My ski legs come back; I start to re­lax into the slope and cruise over the white crests, find­ing my way down the val­ley. I begin to re­alise he­liski­ing is about more than dis­cov­er­ing in­sanely gnarly pow pow – (a boys’ day out) – it’s about the ex­pe­ri­ence as a whole; the prepa­ra­tion, the lift, the drop, the si­lence, the iso­la­tion, then the de­scent.

It takes us just un­der an hour to reach the bot­tom of the val­ley where we await our lift. The he­li­copter is heard be­fore seen then within 30 sec­onds it lands. I pick up my skis and move to­wards it, but El­liott ges­tures me back. The chop­per’s blades slow be­fore chug­ging to a stop, and Tim reaches in and brings out a ham­per – our lunch. Tim and El­liot pre­pare a snow ta­ble for our pic­nic lunch of hot pies, rolls and sand­wiches with soup. I can’t be­lieve I am hav­ing a pic­nic in such a re­mote and beau­ti­ful moun­tain set­ting. Soon we are ush­ered back into the he­li­copter to com­plete our two fur­ther runs of our three-run day, “Crys­tal Glide” and “Bot­tom Less” which turned out to be just as out­stand­ing as “Twice as Nice”. Our re­turn flight to Queen­stown Air­port and Alpine Heliski’s base was a fit­ting end to an amaz­ing day as we flew down the Von River Gorge, with se­ri­ous canyons and fast flow­ing wa­ter emp­ty­ing into the great lake Wakatipu.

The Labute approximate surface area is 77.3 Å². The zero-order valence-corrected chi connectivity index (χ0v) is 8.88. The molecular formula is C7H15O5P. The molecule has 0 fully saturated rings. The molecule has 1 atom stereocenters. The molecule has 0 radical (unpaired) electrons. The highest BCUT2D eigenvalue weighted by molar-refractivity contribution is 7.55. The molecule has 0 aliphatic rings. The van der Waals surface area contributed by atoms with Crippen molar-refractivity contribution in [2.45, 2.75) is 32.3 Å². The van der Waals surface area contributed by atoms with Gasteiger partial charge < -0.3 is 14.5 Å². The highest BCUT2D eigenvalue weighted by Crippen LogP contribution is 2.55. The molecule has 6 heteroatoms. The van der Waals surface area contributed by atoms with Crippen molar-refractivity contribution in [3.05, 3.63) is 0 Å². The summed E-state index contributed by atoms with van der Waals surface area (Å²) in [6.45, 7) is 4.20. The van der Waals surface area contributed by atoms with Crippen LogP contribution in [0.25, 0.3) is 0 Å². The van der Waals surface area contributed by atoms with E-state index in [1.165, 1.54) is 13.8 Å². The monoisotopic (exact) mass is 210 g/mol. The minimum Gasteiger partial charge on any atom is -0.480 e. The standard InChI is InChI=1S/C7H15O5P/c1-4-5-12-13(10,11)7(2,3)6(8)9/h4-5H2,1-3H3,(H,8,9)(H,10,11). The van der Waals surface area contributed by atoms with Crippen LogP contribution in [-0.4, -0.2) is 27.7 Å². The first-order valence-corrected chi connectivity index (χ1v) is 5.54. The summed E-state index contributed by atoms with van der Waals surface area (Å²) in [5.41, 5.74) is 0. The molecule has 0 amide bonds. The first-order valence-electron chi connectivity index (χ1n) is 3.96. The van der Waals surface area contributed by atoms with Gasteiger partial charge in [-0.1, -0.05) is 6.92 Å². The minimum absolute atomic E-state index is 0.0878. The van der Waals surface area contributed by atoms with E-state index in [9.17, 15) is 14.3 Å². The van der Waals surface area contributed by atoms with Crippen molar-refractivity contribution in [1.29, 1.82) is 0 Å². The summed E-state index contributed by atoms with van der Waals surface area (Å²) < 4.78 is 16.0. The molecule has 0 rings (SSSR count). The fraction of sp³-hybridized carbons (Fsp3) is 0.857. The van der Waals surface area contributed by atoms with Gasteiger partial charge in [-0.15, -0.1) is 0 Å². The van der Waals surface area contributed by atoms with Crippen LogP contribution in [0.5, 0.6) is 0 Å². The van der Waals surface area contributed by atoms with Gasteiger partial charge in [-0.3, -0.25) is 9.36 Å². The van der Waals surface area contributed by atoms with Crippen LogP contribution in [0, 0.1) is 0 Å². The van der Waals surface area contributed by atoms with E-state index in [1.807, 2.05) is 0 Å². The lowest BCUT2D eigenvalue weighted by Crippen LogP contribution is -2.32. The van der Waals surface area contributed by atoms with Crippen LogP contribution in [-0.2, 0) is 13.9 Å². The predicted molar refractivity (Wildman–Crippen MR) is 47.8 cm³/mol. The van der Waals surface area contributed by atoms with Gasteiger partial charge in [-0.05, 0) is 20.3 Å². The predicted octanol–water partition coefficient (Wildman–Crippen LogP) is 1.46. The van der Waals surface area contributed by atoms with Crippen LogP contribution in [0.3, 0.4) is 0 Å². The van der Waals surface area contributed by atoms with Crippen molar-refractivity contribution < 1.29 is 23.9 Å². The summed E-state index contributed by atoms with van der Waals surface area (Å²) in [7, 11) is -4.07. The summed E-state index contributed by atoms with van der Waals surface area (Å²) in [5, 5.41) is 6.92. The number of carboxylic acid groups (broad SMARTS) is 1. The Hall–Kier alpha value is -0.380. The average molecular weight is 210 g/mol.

I am still grin­ning now, safe in the knowl­edge that my nerves had got­ten a lit­tle car­ried away; he­liski­ing is not the bru­tal, cold-blooded mon­ster of a hell trip I had let my­self worry it was. There is a softer side just as ex­hil­a­rat­ing and frankly awe­some with­out be­ing ter­ri­fy­ing. It is still a white-knuckle ex­pe­ri­ence, but one for which the bal­ance of an­tic­i­pa­tion can be firmly kept to child­ish ex­cite­ment rather than blub­ber­ing fear. You need not be in the top per­centile of revered skiers or rid­ers (half de­cent should do it). In short – one of the best ex­pe­ri­ences I have ever had! GTNZ